Gun-rights activist Cody Wilson releases blueprint for 3D guns making access to weapon easy for felons, minors

Gun-rights activist Cody Wilson releases blueprint for 3D guns making access to weapon easy for felons, minors
Cody Wilson (Wikimedia Commons)

Cody Wilson is a name associated with creating the world's first fully-functioning 3D hand-printed gun. For years, Wilson has advocated and fought for gun-ownership rights and now, for the third time, has made the blueprint for his invention now available to the public, Wall Street Journal reported.

Wilson had proposed the menacing idea that using his online blueprint for the digital DIY tool, anyone can create a lethal weapon at home. Anyone could download the files from his website, to make a gun using a 3D printer or a computer-automated milling machine. 

Wilson has been battling it out with the federal government over the rights to release the materials related to making his 3D gun. A federal court in Seattle had banned him from giving his plans away for free, and Wilson only interpreted it as a business motive. Deeming his service as "Netflix for 3D guns", Wilson is offering access to his file and the material to make 3D weapons for an annual fee of $50. He insists that he has abided by U.S foreign export controls, using a digital verification tool to make sure that legal files are being downloaded.

Critics have heavily censured his actions. The blueprints, they say, will be easily accessible to felons, minors and mentally ill people to make 3D weaponry that may as well be untraceable for law enforcement officers. This could potentially foster another class of criminals and illegal activity. The federal gun laws generally permit the manufacture of guns for personal ownership upon the background check of the user.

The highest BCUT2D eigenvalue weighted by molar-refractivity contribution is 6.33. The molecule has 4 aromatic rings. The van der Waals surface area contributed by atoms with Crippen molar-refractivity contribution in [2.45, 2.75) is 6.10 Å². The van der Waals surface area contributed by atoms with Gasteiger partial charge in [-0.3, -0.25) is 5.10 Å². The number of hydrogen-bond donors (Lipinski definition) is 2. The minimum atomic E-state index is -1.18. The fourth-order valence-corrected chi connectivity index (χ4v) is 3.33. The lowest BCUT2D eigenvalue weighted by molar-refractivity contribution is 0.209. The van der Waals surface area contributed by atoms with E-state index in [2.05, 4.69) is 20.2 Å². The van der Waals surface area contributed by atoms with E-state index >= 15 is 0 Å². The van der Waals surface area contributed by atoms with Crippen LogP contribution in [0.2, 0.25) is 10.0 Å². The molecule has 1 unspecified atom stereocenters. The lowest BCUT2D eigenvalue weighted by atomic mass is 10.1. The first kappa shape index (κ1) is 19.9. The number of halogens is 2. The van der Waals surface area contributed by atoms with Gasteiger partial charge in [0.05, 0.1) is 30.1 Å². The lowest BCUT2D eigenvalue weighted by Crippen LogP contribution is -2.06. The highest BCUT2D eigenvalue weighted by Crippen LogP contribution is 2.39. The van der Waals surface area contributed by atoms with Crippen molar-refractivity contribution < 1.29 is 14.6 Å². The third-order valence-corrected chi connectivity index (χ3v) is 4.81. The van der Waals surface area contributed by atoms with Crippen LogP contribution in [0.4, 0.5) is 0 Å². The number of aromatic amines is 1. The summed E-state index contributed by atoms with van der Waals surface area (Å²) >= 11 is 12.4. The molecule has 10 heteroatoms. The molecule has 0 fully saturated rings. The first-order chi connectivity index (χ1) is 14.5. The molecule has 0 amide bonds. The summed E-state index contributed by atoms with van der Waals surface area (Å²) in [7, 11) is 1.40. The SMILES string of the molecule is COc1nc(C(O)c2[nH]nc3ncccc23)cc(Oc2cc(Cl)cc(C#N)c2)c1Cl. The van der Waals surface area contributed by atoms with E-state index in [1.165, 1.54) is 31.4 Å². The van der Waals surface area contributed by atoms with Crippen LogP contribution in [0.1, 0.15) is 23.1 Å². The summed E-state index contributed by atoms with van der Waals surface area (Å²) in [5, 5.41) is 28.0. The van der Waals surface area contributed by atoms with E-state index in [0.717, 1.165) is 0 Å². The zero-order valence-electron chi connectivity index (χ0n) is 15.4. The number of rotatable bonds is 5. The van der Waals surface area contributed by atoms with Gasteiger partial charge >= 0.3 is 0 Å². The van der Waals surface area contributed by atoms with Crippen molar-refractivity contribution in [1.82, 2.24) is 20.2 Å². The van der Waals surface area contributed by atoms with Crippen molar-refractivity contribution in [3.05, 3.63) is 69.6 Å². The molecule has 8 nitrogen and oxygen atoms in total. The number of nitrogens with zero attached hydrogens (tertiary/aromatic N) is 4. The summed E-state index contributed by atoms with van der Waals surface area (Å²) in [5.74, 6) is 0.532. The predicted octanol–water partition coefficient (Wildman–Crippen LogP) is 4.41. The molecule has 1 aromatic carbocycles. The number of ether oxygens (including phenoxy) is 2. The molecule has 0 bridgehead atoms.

The critics implied that Wilson is essentially steering away from said federal gun laws. The State Department is currently keeping a close eye on Wilson's new effort.

Kelly Sampson of Brady: United Against Gun Violence, a gun-control group, said, “The biggest concern with 3D-printed guns and the technical data for them is that they’re not traceable". 

“It’s a huge loophole and opportunity for people who would otherwise be unable to access firearms to be able to do so," she added.

Wilson is the founder of Defence Distributed, a Texas-based organization that first uploaded the designs to make 3D printed handguns called 'the Liberator,' in 2013. The material used to make the gun is called ABS plastic, the same used in making Lego blocks. 

The US government ordered the company to take down the designs that same year and Wilson sued the government in 2015. According to him, the court that issued the order was trying to suppress his personal rights to the freedom of speech. He expects people to download his 3D gun design blueprints to not necessarily manufacture weaponry but "as a form of internal resistance."

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